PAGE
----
A huge area of low pressure in the upper part of the atmosphere is sweeping across much of the eastern half of North Africa.
It is bringing with it significantly cooler weather which extends from the coast of Libya and Egypt as far south as northern Chad and South Sudan.
Sudan’s capital of Khartoum is expected to see a drop in temperature from 38 degrees Celsius (100 degrees Fahrenheit) on Thursday to 27C (81F) on Friday.
But the greatest effect of this weather system is expected to be felt further north and east as it continues to develop and it is already generating a deepening low-pressure system at the surface.
Thunderstorms over central and northern Egypt are likely to become more widespread during Thursday afternoon and evening, with computer forecasts suggesting a peak risk over Cairo about 15:00 GMT.
More than 25mm of rain could fall within a couple of hours and this is expected to cause severe flooding. Very strong, damaging winds are also expected.
The strong winds will possibly intensify across northern Egypt overnight as the risk of thunderstorms sweeps across Israel, Jordan and northern parts of Saudi Arabia.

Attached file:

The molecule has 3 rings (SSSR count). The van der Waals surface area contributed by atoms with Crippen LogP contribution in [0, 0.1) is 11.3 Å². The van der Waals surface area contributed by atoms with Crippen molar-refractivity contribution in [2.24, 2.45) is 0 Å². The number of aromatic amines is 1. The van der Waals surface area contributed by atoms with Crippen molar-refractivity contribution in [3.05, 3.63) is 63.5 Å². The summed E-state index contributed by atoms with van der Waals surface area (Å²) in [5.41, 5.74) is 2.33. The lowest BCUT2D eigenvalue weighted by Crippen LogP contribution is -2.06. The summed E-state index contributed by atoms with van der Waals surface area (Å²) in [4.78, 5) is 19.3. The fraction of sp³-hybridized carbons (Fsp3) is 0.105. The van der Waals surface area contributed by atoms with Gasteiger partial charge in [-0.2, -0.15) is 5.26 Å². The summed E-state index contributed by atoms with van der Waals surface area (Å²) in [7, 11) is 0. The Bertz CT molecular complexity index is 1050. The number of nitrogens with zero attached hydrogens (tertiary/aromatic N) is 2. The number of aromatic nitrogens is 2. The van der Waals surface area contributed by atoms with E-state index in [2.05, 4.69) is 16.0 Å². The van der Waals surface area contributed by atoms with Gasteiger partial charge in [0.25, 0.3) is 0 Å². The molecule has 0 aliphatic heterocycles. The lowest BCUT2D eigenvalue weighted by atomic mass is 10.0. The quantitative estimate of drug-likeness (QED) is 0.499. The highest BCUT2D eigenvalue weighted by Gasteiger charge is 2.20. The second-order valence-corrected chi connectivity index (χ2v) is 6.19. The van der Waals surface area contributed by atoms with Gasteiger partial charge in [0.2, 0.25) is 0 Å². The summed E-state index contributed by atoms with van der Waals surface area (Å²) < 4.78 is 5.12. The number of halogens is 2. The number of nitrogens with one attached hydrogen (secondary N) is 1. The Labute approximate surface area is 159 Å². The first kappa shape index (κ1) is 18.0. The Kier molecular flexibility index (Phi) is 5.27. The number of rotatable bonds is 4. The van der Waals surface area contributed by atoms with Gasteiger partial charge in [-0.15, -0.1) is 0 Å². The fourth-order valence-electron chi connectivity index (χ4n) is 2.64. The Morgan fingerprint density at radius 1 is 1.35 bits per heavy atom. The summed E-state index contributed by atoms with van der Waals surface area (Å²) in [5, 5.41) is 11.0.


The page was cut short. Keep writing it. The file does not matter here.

With such strong winds, a huge amount of dust and sand is likely to be raised by the low-pressure system. Northern Egypt, including Cairo, can expect a drastic reduction in visibility during Friday morning. During Saturday, severe sandstorms are likely through central Iraq as the strong southerly winds blow dust from the Tigris and Euphrates river valleys.
Much of Iraq, Kuwait and northeastern Saudi Arabia could suffer significant disruption. Air travellers should expect delays and cancellations across the region over the next two or three days.
The system will weaken as it tracks across Iraq and Kuwait later on Saturday and by Sunday, for most of us, it should be settled back in the warm and sunny weather we expect in the Middle East at this time of the year.